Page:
George Washington Carver

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The lesson introduces students to scientist and educator, George Washington Carver, who is best known for his work related to peanuts.  However, his research and work has also been instrumental in assisting farmers with other types of crops.  Many students may not be familiar with Carver, but he was an agricultural expert, and many farming strategies researched and developed by Carver are still used today.  The lesson may be used in conjunction with Black History Month each February.

George Washington Carver Lesson Plan Includes:

  • Full Teacher Guidelines with Creative Teaching Ideas
  • Instructional Content Pages about George Washington Carver
  • Hands-on homework activities
  • Answer Keys
  • Common Core State Standards
  • Many Additional Links and Resources
  • Built for Grades 1-6 but can be adapted for other grade levels.

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Description

Scientist and educator George Washington Carver is best known for his work related to peanuts, but students are likely not aware of his other accomplishments.  This informative lesson introduces students to his life and research.  Help your students gain an understanding of the importance of Carver’s work as an agricultural expert, and introduce them to the many farming strategies researched and developed by Carver that are still used today.  The lesson can be used in conjunction with Black History Month each February.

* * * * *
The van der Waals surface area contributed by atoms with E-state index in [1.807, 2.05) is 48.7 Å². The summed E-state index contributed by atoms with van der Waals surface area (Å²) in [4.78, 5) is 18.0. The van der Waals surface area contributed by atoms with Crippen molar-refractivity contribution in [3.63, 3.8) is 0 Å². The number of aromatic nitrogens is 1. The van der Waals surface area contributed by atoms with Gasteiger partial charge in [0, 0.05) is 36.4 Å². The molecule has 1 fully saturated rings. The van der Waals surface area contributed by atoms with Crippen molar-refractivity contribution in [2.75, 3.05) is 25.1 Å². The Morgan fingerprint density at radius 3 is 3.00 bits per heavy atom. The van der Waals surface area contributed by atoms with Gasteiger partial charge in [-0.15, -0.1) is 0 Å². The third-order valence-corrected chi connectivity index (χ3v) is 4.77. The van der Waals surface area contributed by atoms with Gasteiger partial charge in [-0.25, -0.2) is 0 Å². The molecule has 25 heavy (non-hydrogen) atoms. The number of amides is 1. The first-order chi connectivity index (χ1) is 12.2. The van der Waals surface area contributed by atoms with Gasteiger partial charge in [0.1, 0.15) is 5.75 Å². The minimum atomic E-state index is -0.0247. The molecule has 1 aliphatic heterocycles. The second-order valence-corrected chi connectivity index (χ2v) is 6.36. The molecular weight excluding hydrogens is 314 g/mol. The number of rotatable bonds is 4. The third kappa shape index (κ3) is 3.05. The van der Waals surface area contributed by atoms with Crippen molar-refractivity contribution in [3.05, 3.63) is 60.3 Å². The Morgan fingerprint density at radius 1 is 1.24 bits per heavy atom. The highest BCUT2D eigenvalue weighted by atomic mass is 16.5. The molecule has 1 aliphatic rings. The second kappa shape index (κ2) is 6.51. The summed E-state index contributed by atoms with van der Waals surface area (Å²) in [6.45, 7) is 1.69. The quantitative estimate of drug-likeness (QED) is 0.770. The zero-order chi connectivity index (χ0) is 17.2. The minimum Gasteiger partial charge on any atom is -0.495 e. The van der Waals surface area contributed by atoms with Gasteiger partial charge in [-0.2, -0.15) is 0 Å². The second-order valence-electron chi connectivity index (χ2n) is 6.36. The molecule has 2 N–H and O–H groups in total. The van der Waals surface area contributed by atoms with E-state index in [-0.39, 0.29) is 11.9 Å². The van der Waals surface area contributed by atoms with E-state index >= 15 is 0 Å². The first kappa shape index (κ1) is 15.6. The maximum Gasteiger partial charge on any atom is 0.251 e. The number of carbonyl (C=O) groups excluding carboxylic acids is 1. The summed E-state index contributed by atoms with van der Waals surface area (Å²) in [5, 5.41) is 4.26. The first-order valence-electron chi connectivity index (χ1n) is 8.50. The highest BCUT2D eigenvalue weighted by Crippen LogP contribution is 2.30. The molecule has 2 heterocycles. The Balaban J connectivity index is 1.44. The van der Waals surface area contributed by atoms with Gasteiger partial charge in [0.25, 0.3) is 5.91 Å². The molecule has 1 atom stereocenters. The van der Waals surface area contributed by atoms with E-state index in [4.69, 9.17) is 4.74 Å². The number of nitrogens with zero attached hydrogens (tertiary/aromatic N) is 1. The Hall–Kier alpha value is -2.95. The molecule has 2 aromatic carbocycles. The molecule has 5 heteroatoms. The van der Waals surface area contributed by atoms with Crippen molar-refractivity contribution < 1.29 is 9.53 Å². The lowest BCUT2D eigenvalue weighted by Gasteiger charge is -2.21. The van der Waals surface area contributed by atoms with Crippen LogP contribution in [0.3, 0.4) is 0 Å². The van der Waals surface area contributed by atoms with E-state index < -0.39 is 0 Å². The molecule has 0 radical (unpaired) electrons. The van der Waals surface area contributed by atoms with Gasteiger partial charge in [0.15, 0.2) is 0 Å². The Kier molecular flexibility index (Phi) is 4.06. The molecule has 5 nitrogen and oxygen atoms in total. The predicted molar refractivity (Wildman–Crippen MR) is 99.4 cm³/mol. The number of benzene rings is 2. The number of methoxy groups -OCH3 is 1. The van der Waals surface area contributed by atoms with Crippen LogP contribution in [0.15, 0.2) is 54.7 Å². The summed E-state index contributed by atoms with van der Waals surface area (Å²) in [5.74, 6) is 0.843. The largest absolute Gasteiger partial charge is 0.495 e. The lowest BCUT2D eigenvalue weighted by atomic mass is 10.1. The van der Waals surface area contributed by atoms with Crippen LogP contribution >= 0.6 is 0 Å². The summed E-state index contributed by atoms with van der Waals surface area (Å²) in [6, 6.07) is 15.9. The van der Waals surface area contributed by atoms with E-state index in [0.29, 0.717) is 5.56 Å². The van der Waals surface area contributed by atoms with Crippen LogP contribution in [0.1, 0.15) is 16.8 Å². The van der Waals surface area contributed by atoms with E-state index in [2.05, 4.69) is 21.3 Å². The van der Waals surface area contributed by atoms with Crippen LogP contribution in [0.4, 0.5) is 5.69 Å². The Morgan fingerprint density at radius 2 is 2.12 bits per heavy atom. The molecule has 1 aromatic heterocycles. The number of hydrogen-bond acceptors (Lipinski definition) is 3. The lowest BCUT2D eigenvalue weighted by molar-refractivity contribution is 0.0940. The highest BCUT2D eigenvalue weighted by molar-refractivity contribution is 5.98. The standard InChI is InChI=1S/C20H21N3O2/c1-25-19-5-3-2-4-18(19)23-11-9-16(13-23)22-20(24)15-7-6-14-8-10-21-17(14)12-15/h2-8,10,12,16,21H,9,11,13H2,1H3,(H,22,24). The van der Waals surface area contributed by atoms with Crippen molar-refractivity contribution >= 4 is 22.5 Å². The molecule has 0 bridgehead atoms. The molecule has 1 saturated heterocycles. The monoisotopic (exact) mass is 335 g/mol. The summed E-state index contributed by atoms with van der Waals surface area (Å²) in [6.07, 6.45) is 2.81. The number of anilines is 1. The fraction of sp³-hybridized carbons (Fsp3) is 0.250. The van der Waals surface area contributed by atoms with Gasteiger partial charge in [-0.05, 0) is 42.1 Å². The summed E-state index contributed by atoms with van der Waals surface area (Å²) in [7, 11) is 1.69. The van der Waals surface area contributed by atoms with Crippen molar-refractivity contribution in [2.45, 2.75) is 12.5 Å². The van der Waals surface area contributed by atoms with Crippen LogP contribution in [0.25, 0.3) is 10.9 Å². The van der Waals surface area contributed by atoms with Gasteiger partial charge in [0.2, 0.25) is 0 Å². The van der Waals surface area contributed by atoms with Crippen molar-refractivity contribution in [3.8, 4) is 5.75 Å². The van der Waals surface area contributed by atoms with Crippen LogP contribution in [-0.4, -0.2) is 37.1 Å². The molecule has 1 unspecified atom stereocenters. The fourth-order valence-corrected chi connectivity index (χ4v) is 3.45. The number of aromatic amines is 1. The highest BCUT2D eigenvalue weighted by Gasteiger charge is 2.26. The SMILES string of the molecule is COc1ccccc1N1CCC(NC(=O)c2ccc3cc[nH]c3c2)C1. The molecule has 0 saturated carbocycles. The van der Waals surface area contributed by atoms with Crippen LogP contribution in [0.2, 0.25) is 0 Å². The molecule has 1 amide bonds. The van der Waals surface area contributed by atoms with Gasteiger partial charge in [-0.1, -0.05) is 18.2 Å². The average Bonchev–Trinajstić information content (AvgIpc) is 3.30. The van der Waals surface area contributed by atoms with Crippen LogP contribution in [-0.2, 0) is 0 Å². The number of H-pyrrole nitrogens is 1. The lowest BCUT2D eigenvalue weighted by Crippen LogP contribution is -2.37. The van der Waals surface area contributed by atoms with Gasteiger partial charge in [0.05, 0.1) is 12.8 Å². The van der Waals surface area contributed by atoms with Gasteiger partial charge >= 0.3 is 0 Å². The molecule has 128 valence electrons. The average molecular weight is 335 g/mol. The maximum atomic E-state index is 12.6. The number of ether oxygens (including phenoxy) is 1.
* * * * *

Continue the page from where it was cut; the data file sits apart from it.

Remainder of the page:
Sample Classroom Procedure / Teacher Instruction: 

  1. Distribute a few shelled peanuts to students (if allergy is an issue, display a jar of peanut butter) and ask: What do you know about peanuts?
  2. Allow for responses and discussion. Ask:  Do you know what other products come from peanuts besides peanut butter?  Who invented over 300 products that used the peanut in their development?
  3. Allow for responses and discussion. Introduce George Washington Carver and list some of those products:  flour, insulation, paint, soap, shaving cream, skin lotion.  (Carver did not invent peanut butter.)
  4. Distribute George Washington Carver content pages. Read and review the information with the students.  Save the final question for the lesson closing.  Use the additional resources to enhance understanding, especially sharing one or more of the videos.
  5. Distribute Activity page. Read and review the instructions.  Create groups of 3 or 4 students.  Allow students time to discuss the questions.  Circulate through the room to ensure students remain on task.  Each students should complete their own activity page.
  6. Once students are completed, each group/student may share their responses with the class. Allow the class to vote on the top 5 products.
  7. Distribute Practice page. For younger students, the practice page may be completed aloud as a class.  Check and review the students’ responses.
  8. Distribute the Homework page. The next day, allow students to share their letters and opinions related to the quotes.  For younger students, a family member may assist them.
  9. In closing, ask: If you could speak to George Washington Carver today, what would you speak to him about? What would you want to ask him?

Common Core State Standards:

CCSS.ELA-Literacy.RI.1.7, CCSS.ELA-Literacy.RI.2.3, CCSS.ELA-Literacy.RI.2.7, CCSS.ELA-Literacy.RI.3.3, CCSS.ELA-Literacy.RI.3.7, CCSS.ELA-Literacy.RI.4.3, CCSS.ELA-Literacy.RI.5.3, CCSS.ELA-Literacy.SL.6.3

Class Sessions (45 minutes): At least 2 class sessions

Additional Resources:

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Additional information

Grade Level

1st Grade, 2nd Grade, 3rd Grade, 4th Grade, 5th Grade, 6th Grade

Subject

Social Studies